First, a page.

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Posts Tagged ‘parole’

Should Probation/Parole Officers Be On Social Media?

November 6th, 2017

There are two schools of thought for those in corrections and/or law enforcement when it comes to social media. The first is to avoid it at all cost. In short, don’t get on it in the first place. This position seemed natural for those that entered the field before social media took off in the early 2000’s. Why get involved in it when they have done fine without it for 20 or more years. Granted some of these folks are a bit behind the learning curve concerning social media and what can be gained from understanding its usage. The upside is many of these individuals are likely retiring and/or near retirement and their lack of tech savvy is being replaced by those who grew up with the Internet. Today’s reality is most of those now entering the profession have had one or more profiles for years before entering the field. Does anyone honestly expect them to give up their accounts? Of course not. This growing group of new officers and those who declined to opt out as suggested, leads us to the second school of thought, specifically it is okay to have social media provided you exercise caution. But what does “caution” mean when it comes to social media? Well, let’s explore it.

For most the primarily line of defense is to lock-down all those privacy settings for their social media. Don’t let anyone who is not a “friend” or connection see anything about you or what you post. Also, don’t let yourself be “tagged” without your permission and make sure your posts likewise can’t be shared without your authorization.  This is a good start, but it must be continually tweaked as social media sites like to make changes to their privacy settings (If you don’t know your profile’s privacy/security setting look to the help menu within your social media profile). Unfortunately, many users, including officers, consider having locked down settings is all they need to exercise caution. Well I can’t impress upon anyone this is not exercising caution, particularly if you are very active online. Let me explain what I am talking about.

I have seen officers who appear to have their setting locked down post things that their bosses would find very troubling, such as details about offender encounters, pictures of home visits, searches, etc. These kinds of posts and the commentary that often comes with them appear on the officer’s timeline. For some it doesn’t stop there. There are numerous officer only groups on various social media sites that restrict access to employed and/or retired officers. Some even go so far as to require a picture of official identification to gain access so that those interacting in the group have some level of confidence that their posts wouldn’t be shared. Here is a sample of posts that are all too frequently posted on these groups: Jokes about the circumstances of an offender’s arrest/revocation, details of office or home visits; negative comments about individual’s actual booking pictures; and posts soliciting comments about how many have angered defense counsels in courts. One officer noted in one post during an office day:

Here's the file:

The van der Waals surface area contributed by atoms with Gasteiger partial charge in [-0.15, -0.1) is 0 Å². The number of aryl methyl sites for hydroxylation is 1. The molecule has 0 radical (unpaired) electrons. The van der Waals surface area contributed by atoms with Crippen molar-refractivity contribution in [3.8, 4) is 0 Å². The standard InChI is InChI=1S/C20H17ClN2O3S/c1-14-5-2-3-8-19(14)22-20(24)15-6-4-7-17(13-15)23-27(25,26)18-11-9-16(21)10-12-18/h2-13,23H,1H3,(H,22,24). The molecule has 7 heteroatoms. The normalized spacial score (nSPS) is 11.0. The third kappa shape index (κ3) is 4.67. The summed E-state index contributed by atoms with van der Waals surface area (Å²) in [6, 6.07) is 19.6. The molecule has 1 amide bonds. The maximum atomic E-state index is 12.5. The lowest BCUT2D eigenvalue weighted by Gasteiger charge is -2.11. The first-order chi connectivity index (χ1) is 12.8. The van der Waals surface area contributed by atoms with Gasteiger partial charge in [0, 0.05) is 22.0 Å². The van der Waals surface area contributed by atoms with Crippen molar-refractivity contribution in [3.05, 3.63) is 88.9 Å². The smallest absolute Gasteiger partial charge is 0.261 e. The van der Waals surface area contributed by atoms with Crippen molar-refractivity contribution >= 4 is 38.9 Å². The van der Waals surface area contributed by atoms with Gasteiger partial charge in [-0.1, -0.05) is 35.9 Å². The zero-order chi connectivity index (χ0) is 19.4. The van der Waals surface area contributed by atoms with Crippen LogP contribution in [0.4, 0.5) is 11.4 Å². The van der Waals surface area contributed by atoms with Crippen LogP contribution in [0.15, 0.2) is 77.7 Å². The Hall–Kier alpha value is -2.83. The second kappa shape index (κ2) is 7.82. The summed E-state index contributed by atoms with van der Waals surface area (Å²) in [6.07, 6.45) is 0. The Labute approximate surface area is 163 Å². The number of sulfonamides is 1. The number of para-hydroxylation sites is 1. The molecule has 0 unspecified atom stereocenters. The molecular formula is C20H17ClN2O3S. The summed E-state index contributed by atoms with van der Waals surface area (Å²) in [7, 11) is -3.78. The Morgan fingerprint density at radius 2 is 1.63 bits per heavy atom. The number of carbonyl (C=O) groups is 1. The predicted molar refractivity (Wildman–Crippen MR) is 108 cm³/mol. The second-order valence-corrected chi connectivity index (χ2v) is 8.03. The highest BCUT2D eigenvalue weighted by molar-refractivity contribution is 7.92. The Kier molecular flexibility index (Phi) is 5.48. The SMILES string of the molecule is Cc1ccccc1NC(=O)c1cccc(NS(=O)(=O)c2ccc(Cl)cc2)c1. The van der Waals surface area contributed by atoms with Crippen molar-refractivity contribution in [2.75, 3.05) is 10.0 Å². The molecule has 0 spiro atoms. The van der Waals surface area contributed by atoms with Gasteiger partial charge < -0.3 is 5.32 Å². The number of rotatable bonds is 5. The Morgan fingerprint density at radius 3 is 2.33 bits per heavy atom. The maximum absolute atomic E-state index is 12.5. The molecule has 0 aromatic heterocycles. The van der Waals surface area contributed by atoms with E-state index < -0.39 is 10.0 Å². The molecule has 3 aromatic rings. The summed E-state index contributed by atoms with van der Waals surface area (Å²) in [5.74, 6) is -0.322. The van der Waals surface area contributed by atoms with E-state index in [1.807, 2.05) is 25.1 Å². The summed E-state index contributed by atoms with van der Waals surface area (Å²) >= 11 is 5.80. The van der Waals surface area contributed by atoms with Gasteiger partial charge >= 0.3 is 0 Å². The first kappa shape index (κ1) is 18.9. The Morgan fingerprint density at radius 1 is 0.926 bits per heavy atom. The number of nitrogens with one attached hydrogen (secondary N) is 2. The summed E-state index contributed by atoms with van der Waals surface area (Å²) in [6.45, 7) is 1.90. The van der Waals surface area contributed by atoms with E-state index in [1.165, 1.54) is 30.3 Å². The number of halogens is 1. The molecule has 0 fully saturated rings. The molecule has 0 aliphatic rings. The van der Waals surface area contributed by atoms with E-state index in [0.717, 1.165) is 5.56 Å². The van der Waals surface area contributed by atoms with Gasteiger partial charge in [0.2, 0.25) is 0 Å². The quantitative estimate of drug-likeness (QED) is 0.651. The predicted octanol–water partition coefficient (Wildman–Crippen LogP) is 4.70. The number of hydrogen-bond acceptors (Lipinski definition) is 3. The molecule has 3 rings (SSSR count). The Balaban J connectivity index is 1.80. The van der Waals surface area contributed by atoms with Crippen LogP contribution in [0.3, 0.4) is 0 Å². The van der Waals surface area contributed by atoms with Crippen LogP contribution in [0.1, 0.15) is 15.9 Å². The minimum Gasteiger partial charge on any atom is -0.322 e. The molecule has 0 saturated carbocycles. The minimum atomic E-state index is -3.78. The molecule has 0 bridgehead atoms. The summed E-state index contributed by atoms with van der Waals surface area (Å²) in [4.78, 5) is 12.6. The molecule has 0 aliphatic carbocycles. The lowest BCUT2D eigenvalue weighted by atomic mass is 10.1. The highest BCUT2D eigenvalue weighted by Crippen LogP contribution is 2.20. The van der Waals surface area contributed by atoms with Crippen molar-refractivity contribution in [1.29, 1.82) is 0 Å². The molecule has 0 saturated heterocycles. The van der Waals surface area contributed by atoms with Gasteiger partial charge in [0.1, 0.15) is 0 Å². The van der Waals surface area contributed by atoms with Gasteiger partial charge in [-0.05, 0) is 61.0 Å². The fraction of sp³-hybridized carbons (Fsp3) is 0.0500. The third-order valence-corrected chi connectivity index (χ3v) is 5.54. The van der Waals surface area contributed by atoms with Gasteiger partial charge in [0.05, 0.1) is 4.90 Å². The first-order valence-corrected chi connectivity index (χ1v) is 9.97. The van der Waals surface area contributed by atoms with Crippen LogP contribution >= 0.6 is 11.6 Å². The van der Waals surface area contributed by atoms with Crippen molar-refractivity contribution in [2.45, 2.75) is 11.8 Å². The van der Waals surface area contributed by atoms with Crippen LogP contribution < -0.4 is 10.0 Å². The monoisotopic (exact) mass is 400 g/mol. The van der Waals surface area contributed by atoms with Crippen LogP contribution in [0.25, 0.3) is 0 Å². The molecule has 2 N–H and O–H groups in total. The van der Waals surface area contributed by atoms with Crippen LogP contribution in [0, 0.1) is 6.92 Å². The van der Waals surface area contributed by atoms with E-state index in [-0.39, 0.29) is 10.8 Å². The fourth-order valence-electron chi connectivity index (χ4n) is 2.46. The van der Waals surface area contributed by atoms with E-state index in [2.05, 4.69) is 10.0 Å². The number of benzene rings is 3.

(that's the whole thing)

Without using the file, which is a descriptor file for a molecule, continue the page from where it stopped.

… somethings my mind wanders to a happy place where I am allowed to punch people in the throat.” In a reply the same officer noted they sometimes get angry with victims too.

I get that officers need a place to vent frustrations and these groups provide that space. But one has got to be naive to think that any online group can prevent online posts from seeing the light of day. Here is how it will happen.

Most likely, a fellow group member will alert someone at the person’s employer of a troubling post, either because they work there or because they know someone that does. In fact, if they work at the same location, they likely have an ethical duty to do so, which clearly overrides any group site policy. The next scenario will occur if a group member happens to find themselves in legal trouble (civil and/or criminal) and their social media posts become subject of discovery. No online group policy will prevent legal discovery.

Imagine the officer who posted they wish they were “allowed to punch people in the throat” defending themselves from an excessive force law suit. Heck, any officer might have trouble explaining themselves in such a lawsuit if they are an active member of an online group where such comments are common place. You get the picture.

So we must go beyond just making sure our privacy settings are secure. We must also be cautious of what we post online. How will it play with one’s supervisor or agency head? How will it appear if it comes out in a law suit? We also must be careful of what groups we join online. If the group regularly allows members to engage in discussions that show disdain for offenders, should a correctional “professional” be in that group? I will leave you to resolve that issue yourselves.  Make no mistake, I am no advocating that officers discard social media. I am only advocate using it cautiously and safely, whether is its personal, family or professional safety. On that note I left a cigar lit somewhere. Be safe out there.

Note

For those interested in using social media as part of one’s duties I suggest looking at the American Probation and Parole Association’s Issue Paper, The Use of Social Media in Community Corrections.